by James Randerson (ed.)
Charles Darwin and The Origin of Species
The Guardian/Observer newspapers (henceforth, simply the Guardian) has launched the Guardian Shorts initiative, a series of short ebooks designed to provide ‘detailed guides to topical news stories, public policy, sports and cultural events [...] curated and packaged for a quick, portable read’. In other words, old Guardian articles repackaged and resold to you as ebooks.
Some will no doubt whinge at this flagrant attempt on behalf of Guardian Media Group to make new money from old rope, but I think it’s a great idea: I don’t object to buying DVDs of old shows from the BBC, so why not stump up a little—and it is only a little—of my hard-earned cash for a collection of carefully curated Guardian pieces on particular subjects? (Although, having declared a general willingness to pay for such material, I should, at this point, disclose that I received a free review copy of this particular ebook from the Guardian.)
In The Origin of Darwinism: Charles Darwin and The Origin of Species, editor and contributor, James Randerson, brings together a number of Guardian pieces concerning Charles Darwin and his theory of evolution by means of Natural Selection. These are padded out with some passages by the great man himself, lifted from On the Origin of Species. The full list of contributors comprises: Simon Conway Morris, Charles Darwin, Caroline Davies, Richard Dawkins, Richard Harries, Laurence Hurst, Armand Leroi, Ian McEwan, Kenneth R Miller, Alison Pearn, Justin Quirk, Tim Radford, James Randerson, Nick Spencer, and John van Wyhe.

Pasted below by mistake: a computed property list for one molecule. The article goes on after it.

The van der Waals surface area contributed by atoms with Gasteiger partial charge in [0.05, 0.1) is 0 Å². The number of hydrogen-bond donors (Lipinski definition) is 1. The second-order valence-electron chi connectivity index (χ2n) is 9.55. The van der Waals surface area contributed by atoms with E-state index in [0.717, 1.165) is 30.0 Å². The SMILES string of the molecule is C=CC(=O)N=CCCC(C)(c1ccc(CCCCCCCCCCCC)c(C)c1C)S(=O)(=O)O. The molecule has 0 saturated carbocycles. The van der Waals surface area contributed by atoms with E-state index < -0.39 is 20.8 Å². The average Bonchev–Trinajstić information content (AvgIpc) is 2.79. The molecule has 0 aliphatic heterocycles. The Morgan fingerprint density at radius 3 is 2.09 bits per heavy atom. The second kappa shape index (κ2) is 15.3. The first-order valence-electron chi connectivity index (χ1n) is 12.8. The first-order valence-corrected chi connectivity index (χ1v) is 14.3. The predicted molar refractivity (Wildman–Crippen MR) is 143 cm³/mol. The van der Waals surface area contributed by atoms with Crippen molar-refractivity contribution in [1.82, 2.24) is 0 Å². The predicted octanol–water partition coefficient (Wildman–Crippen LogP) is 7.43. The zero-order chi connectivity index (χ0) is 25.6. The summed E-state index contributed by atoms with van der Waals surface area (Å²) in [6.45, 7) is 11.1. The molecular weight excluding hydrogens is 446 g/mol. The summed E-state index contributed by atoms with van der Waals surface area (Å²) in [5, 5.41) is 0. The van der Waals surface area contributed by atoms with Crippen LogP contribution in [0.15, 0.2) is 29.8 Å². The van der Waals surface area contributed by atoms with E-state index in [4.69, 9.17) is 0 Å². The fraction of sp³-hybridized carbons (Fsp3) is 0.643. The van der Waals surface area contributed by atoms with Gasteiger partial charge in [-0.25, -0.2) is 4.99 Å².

As is almost inevitable (and very welcome) in any non-fiction anthology, The Origin of Darwinism contains things you agree with, things you don’t, differences of opinion, and different writing styles. Although you might not agree with everything he has to say, Richard Dawkins writes with characteristic clarity about how Darwin’s theory ‘assumes little to explain much’, while Simon Conway Morris (one wonderful sentence about mushrooms excepted) is as nebulous as ever:
Of course our brains are a product of evolution, but does anybody seriously believe consciousness itself is material? Well, yes, some argue just as much, but their explanations seem to have made no headway. We are indeed dealing with unfinished business. God’s funeral? I don’t think so. Please join me beside the coffin marked Atheism. I fear, however, there will be very few mourners.
Wh…? Bu…? Huh?!!
On a less silly note from a man of faith, I was pleased to read the former Bishop of Oxford Richard Harries’ piece on how the majority of the Christian public ‘quickly accepted Darwin’s theory and found no incompatibility between it and their Christian faith’. I was also interested in non-scientist Justin Quirk’s analysis (mostly correct, but some of which I disagree with) about Darwin’s writing style. But, incorrigible Darwin groupie that I am, I was far more interested in the trivia revealed in Caroline Davies’s account of Darwin’s recently rediscovered Cambridge University bills.
One thing I would like to have seen in this anthology was some older Guardian pieces. This is perhaps outside the of scope of the Guardian Shorts series, which aims to be topical, but the Guardian archive must contain many interesting pieces concerning Darwin and Darwinism going all the way back to the mid-nineteenth century. I would particularly like to have read the (then) Manchester Guardian‘s 1860 piece entitled National and individual rapacity vindicated by the law of nature which James Randerson mentions in his introduction, with its ‘brain-aching 114 word sentence summing up how natural selection works’. But I guess I’m just a sad, old Darwin groupie.
Anyway, enough of your whinging! The Origin of Darwinism ebook costs little more than a cup of coffee, and can be downloaded in seconds. What are you waiting for?